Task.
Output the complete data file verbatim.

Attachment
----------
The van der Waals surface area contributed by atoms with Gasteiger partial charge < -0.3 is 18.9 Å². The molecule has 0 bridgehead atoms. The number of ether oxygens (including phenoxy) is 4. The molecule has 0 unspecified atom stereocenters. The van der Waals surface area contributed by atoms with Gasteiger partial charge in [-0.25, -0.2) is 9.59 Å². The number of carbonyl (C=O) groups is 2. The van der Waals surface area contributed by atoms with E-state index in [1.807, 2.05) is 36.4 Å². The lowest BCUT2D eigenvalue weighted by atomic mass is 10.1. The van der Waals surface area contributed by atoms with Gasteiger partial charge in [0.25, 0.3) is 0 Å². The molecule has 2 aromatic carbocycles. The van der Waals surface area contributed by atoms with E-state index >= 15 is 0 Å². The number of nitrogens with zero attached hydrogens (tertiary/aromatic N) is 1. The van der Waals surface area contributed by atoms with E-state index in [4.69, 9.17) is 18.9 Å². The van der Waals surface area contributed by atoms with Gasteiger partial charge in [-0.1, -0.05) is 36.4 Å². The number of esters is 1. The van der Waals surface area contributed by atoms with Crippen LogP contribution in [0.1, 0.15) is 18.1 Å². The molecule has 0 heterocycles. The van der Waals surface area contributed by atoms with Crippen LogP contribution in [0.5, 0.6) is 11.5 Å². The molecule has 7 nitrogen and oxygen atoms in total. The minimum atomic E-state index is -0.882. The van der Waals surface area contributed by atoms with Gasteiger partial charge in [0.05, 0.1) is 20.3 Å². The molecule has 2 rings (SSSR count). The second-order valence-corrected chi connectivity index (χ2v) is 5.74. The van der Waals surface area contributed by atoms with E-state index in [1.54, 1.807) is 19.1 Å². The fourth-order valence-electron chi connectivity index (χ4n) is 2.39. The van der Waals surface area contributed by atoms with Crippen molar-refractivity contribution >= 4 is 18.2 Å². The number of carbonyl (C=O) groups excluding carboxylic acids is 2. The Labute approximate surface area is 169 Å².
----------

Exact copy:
The van der Waals surface area contributed by atoms with Gasteiger partial charge < -0.3 is 18.9 Å². The molecule has 0 bridgehead atoms. The number of ether oxygens (including phenoxy) is 4. The molecule has 0 unspecified atom stereocenters. The van der Waals surface area contributed by atoms with Gasteiger partial charge in [-0.25, -0.2) is 9.59 Å². The number of carbonyl (C=O) groups is 2. The van der Waals surface area contributed by atoms with E-state index in [1.807, 2.05) is 36.4 Å². The lowest BCUT2D eigenvalue weighted by atomic mass is 10.1. The van der Waals surface area contributed by atoms with Gasteiger partial charge in [0.25, 0.3) is 0 Å². The molecule has 2 aromatic carbocycles. The van der Waals surface area contributed by atoms with E-state index >= 15 is 0 Å². The number of nitrogens with zero attached hydrogens (tertiary/aromatic N) is 1. The van der Waals surface area contributed by atoms with E-state index in [4.69, 9.17) is 18.9 Å². The van der Waals surface area contributed by atoms with Gasteiger partial charge in [-0.1, -0.05) is 36.4 Å². The number of esters is 1. The van der Waals surface area contributed by atoms with Crippen LogP contribution in [0.1, 0.15) is 18.1 Å². The molecule has 0 heterocycles. The van der Waals surface area contributed by atoms with Crippen LogP contribution in [0.5, 0.6) is 11.5 Å². The molecule has 7 nitrogen and oxygen atoms in total. The minimum atomic E-state index is -0.882. The van der Waals surface area contributed by atoms with Gasteiger partial charge in [0.05, 0.1) is 20.3 Å². The molecule has 2 rings (SSSR count). The second-order valence-corrected chi connectivity index (χ2v) is 5.74. The van der Waals surface area contributed by atoms with E-state index in [1.54, 1.807) is 19.1 Å². The fourth-order valence-electron chi connectivity index (χ4n) is 2.39. The van der Waals surface area contributed by atoms with Crippen molar-refractivity contribution >= 4 is 18.2 Å². The number of carbonyl (C=O) groups excluding carboxylic acids is 2. The Labute approximate surface area is 169 Å².